In 1897, Ritchey (also known as “Little All Right”) made his major league debut with the Cincinnati Reds. He hit .282 over 101 contests with 41 RBI playing shortstop, outfield, and second base. He then played for two seasons with the Louisville Colonels, hitting .277 over 299 contests with 124 RBI. The Colonels traded him after the close of the 1899 season along with Fred Clarke, Bert Cunningham, Mike Kelley, Tacks Latimer, Tommy Leach, Tom Messitt, Deacon Phillipe, Rube Waddell, Jack Wadsworth, Honus Wagner, and Chief Zimmer to the Pirates for Jack Chesbro, George Fox, Art Madison, John O’Brien, and $25,000. The mega-trade was really much ado about nothing, as the Colonels folded before NL play started in 1900.
Ritchey hit .292 during his first season (1900) with the Pirates, appearing in 123 games at second base (NL third). He hit 17 doubles, knocked in 67 runs, stole 18 bases, and drew 29 walks versus only eight strikeouts (for an NL third best 59.5 at bats per strikeout). Not exactly known as a “five-tool player,” what he lacked in offense he arguably made up for in his defensive prowess. Ranking fourth in the NL with a 1.3 defensive WAR rating. He ranked fourth in the NL with 303 putouts, second with 357 assists, and third with 51 double plays turned from the second base position, ranking second with a .952 fielding percentage. Pittsburgh finished second in the NL with a 79-60 record, 4.5 games behind the pennant winning Brooklyn Superbas.
In 1901, Ritchey hit .296 over 611 plate appearances (NL 10th) in 140 games (NL third) for Pittsburgh at second base and shortstop. He hit 135 singles (NL tenth), 20 doubles with 74 RBI, 19 sacrifice hits (NL seventh), 15 stolen bases, and 47 walks. Defensively, he led the NL with 139 games at second, 392 assists and 53 double plays turned, ranking second with 340 putouts. Pittsburgh won the National League Pennant with a 90-49 record, 7.5 games ahead of the second place Philadelphia Phillies.
1902 would see Ritchey hit .277 over 115 games for the Pirates, mostly at second base (with a few appearances in the outfield). He scored 54 runs, hitting 13 doubles with 55 RBI, 10 stolen bases, 18 sacrifice hits (NL eighth), and 53 walks (NL fifth), striking out only 15 times and ranking fourth with an AB/K ratio of 27.0. His .370 OBP ranked ninth in the league. He ranked eighth in the NL with a 1.0 dWAR rating. Despite missing roughly a quarter of the Pirates games, he ranked fifth in the league with 275 putouts and fourth with 48 double plays turned from second base. He also led the NL with a .966 fielding percentage from the position. For the second season in a row, the Pirates won the pennant, this time by 27.5 games over the Superbas, with a 103-36 record.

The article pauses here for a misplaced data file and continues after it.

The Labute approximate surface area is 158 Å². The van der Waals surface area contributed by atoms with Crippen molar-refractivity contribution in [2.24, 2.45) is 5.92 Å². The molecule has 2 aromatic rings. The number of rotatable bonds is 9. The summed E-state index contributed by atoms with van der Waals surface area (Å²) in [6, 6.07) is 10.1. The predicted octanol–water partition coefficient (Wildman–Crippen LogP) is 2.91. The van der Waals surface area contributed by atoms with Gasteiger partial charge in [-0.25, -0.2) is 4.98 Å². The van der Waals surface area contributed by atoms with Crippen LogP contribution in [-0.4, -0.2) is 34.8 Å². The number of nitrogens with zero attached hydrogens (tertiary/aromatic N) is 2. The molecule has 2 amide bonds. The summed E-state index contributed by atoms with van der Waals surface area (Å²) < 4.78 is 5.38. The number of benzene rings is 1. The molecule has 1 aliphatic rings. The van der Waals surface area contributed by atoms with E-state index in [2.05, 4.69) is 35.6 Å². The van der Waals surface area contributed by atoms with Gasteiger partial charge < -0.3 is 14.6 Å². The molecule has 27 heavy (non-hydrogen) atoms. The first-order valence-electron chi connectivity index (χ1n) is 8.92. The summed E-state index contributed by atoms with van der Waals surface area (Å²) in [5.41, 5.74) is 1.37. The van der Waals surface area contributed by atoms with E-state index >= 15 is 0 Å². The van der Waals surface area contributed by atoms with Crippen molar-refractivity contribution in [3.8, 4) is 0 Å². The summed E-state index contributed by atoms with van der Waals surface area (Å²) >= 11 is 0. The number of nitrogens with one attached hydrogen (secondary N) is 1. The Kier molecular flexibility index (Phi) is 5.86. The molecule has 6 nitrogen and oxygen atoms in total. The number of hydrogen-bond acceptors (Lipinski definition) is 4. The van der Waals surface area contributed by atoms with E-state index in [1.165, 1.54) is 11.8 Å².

In 1903, Ritchey played 138 games (seventh) at second base, hitting .287 with 66 runs, 28 doubles, 10 triples, 59 RBI, 15 stolen bases, and 55 walks. His overall WAR rating of 4.2 ranked eighth in the league, his dWAR of 2.0 ranked second. He had 460 assists (NL first), 281 putouts (NL third), and 45 double plays turned (NL second), leading the league in games at the position (137) and with a .961 fielding percentage. The Pirates won their third pennant in a row, going 91-49 and finishing 6.5 games ahead of the New York baseball Giants. In the eight game World Series loss against the Boston Americans, Ritchey hit .148, going 4-for-27 with two runs, one double, two RBI and four walks.
1904 would see Ritchey lead the NL with 156 games played. He hit .263 over 623 plate appearances (NL eighth) with 79 runs scored with 22 doubles, 12 triples (NL sixth), 51 RBI, 12 stolen bases, and 59 walks (NL fourth). Defensively, he had 482 assists (NL second), 330 putouts (NL fourth), 48 double plays turned (NL third), and a .958 fielding percentage (NL second). The Pirates missed their fourth pennant in a row by 19 games, finishing in fourth place behind the Giants, the Chicago Cubs, and the Reds at 87-66.
Ritchey hit .255 in 153 games (NL sixth) in 1905, scoring 54 runs and hitting 29 doubles (NL fifth), and six triples with 52 RBI, 12 stolen bases, and 51 bases on balls, striking out once every 17.8 at bats (NL sixth). He ranked sixth in the league with a 1.4 dWAR rating, with 279 putouts (NL third), 478 assists (NL second), leading the league with a .961 fielding percentage and 59 double plays turned. The Bucs missed the pennant by nine games, finishing with a 96-57 record behind only the Giants.
1906 would be Ritchey’s last season with the Pirates. He hit .269 over 152 contests (NL seventh) with 21 doubles, 62 RBI (NL 10th), and a career high 68 walks (NL ninth) with only 25 strikeouts (19.4 AB/K, NL fourth best). His 25 sacrifice hits were good for eighth in the NL. He ranked eighth in the NL with a 4.3 WAR and sixth in the league with a 1.0 dWAR. He had 326 putouts (NL third), 439 assists (NL fourth), 59 double plays turned (NL second), leading the league with a .966 fielding percentage. The Pirates finished in third place, with a 93-60 record. After the season, the Bucs sent him along with pitcher Patsy Flaherty (24-35, 3.11 with the Beaneaters) and centerfielder Ginger Beaumont (.288 over three Boston seasons) to the Boston Beaneaters for middle infielder Ed Abbaticchio (322 games, .253 with the Pirates).
Ritchey played with Boston for three seasons, hitting .255 with 90 RBI over 295 contests. He made his last appearance with the club in 1909. For more on Ritchey, check out his SABR Bio, by Angelo Louisa.
All-Time Statline: Seven seasons, 977 games, .277/.351/.350, 965-for-3488, 427 runs, 150 doubles, 46 triples, five home runs, 420 RBI, 88 stolen bases, 362 walks, 172 strikeouts, 23.3 wins above replacement.
Next up: a three time NL OBP leader.